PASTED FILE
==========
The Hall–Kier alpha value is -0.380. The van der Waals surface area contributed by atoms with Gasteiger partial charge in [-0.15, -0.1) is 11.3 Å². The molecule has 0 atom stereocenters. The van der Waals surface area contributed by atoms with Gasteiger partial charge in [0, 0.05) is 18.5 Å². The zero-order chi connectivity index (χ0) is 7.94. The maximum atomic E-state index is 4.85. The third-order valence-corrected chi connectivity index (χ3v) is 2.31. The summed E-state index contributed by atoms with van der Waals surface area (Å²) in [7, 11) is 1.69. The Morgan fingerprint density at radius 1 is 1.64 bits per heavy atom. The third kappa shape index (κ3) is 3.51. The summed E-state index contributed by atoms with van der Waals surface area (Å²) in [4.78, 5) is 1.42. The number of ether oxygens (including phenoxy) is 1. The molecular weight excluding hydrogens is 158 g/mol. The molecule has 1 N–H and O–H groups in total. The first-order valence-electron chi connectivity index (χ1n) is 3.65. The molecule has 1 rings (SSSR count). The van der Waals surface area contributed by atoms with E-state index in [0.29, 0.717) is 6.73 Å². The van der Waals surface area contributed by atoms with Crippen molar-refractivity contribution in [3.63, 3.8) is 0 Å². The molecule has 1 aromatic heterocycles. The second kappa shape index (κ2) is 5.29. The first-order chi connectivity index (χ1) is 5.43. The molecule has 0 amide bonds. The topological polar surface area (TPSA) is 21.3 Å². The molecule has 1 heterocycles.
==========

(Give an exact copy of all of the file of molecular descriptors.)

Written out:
The Hall–Kier alpha value is -0.380. The van der Waals surface area contributed by atoms with Gasteiger partial charge in [-0.15, -0.1) is 11.3 Å². The molecule has 0 atom stereocenters. The van der Waals surface area contributed by atoms with Gasteiger partial charge in [0, 0.05) is 18.5 Å². The zero-order chi connectivity index (χ0) is 7.94. The maximum atomic E-state index is 4.85. The third-order valence-corrected chi connectivity index (χ3v) is 2.31. The summed E-state index contributed by atoms with van der Waals surface area (Å²) in [7, 11) is 1.69. The Morgan fingerprint density at radius 1 is 1.64 bits per heavy atom. The third kappa shape index (κ3) is 3.51. The summed E-state index contributed by atoms with van der Waals surface area (Å²) in [4.78, 5) is 1.42. The number of ether oxygens (including phenoxy) is 1. The molecular weight excluding hydrogens is 158 g/mol. The molecule has 1 N–H and O–H groups in total. The first-order valence-electron chi connectivity index (χ1n) is 3.65. The molecule has 1 rings (SSSR count). The van der Waals surface area contributed by atoms with E-state index in [0.29, 0.717) is 6.73 Å². The van der Waals surface area contributed by atoms with Crippen molar-refractivity contribution in [3.63, 3.8) is 0 Å². The molecule has 1 aromatic heterocycles. The second kappa shape index (κ2) is 5.29. The first-order chi connectivity index (χ1) is 5.43. The molecule has 0 amide bonds. The topological polar surface area (TPSA) is 21.3 Å². The molecule has 1 heterocycles.